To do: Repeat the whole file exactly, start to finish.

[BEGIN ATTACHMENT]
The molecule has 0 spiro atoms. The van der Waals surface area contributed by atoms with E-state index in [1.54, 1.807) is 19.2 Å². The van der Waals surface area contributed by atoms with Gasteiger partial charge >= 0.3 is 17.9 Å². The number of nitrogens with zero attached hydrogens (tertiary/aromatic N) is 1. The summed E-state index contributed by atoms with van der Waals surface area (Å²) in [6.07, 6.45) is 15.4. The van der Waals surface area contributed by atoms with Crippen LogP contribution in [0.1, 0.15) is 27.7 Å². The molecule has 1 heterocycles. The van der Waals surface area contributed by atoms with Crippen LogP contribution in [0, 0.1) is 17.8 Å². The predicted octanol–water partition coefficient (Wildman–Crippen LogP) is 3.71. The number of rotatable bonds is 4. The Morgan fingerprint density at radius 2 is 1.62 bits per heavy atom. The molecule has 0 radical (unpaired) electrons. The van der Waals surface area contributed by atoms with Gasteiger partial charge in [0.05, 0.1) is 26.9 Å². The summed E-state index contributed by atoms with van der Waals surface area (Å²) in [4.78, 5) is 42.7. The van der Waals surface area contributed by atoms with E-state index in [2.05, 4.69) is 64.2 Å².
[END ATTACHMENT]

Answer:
The molecule has 0 spiro atoms. The van der Waals surface area contributed by atoms with E-state index in [1.54, 1.807) is 19.2 Å². The van der Waals surface area contributed by atoms with Gasteiger partial charge >= 0.3 is 17.9 Å². The number of nitrogens with zero attached hydrogens (tertiary/aromatic N) is 1. The summed E-state index contributed by atoms with van der Waals surface area (Å²) in [6.07, 6.45) is 15.4. The van der Waals surface area contributed by atoms with Crippen LogP contribution in [0.1, 0.15) is 27.7 Å². The molecule has 1 heterocycles. The van der Waals surface area contributed by atoms with Crippen LogP contribution in [0, 0.1) is 17.8 Å². The predicted octanol–water partition coefficient (Wildman–Crippen LogP) is 3.71. The number of rotatable bonds is 4. The Morgan fingerprint density at radius 2 is 1.62 bits per heavy atom. The molecule has 0 radical (unpaired) electrons. The van der Waals surface area contributed by atoms with Gasteiger partial charge in [0.05, 0.1) is 26.9 Å². The summed E-state index contributed by atoms with van der Waals surface area (Å²) in [4.78, 5) is 42.7. The van der Waals surface area contributed by atoms with E-state index in [2.05, 4.69) is 64.2 Å².